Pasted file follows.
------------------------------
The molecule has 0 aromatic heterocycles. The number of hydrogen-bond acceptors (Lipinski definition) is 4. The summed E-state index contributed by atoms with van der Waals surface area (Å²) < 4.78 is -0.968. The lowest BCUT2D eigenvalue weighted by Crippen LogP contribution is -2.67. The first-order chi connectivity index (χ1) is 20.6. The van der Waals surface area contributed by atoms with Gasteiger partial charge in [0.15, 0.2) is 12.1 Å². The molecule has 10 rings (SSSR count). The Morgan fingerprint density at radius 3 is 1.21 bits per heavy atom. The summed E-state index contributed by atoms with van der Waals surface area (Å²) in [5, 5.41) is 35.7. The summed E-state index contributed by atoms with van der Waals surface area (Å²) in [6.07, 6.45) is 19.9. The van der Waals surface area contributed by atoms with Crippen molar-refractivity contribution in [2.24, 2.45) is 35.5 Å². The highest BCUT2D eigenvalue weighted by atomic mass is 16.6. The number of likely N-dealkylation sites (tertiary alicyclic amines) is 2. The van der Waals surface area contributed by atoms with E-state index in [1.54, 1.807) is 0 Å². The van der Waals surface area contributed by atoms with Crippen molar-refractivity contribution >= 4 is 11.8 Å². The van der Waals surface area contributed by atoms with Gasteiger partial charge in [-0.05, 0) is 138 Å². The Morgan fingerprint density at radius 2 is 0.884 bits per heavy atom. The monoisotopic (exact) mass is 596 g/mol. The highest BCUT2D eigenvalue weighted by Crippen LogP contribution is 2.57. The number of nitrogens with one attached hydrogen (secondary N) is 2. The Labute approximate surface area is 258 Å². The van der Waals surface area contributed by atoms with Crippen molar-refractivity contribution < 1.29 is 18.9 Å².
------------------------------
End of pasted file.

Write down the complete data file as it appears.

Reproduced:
The molecule has 0 aromatic heterocycles. The number of hydrogen-bond acceptors (Lipinski definition) is 4. The summed E-state index contributed by atoms with van der Waals surface area (Å²) < 4.78 is -0.968. The lowest BCUT2D eigenvalue weighted by Crippen LogP contribution is -2.67. The first-order chi connectivity index (χ1) is 20.6. The van der Waals surface area contributed by atoms with Gasteiger partial charge in [0.15, 0.2) is 12.1 Å². The molecule has 10 rings (SSSR count). The Morgan fingerprint density at radius 3 is 1.21 bits per heavy atom. The summed E-state index contributed by atoms with van der Waals surface area (Å²) in [5, 5.41) is 35.7. The summed E-state index contributed by atoms with van der Waals surface area (Å²) in [6.07, 6.45) is 19.9. The van der Waals surface area contributed by atoms with Crippen molar-refractivity contribution in [2.24, 2.45) is 35.5 Å². The highest BCUT2D eigenvalue weighted by atomic mass is 16.6. The number of likely N-dealkylation sites (tertiary alicyclic amines) is 2. The van der Waals surface area contributed by atoms with E-state index in [1.54, 1.807) is 0 Å². The van der Waals surface area contributed by atoms with Crippen molar-refractivity contribution >= 4 is 11.8 Å². The van der Waals surface area contributed by atoms with Gasteiger partial charge in [-0.05, 0) is 138 Å². The Morgan fingerprint density at radius 2 is 0.884 bits per heavy atom. The monoisotopic (exact) mass is 596 g/mol. The highest BCUT2D eigenvalue weighted by Crippen LogP contribution is 2.57. The number of nitrogens with one attached hydrogen (secondary N) is 2. The Labute approximate surface area is 258 Å². The van der Waals surface area contributed by atoms with Crippen molar-refractivity contribution < 1.29 is 18.9 Å².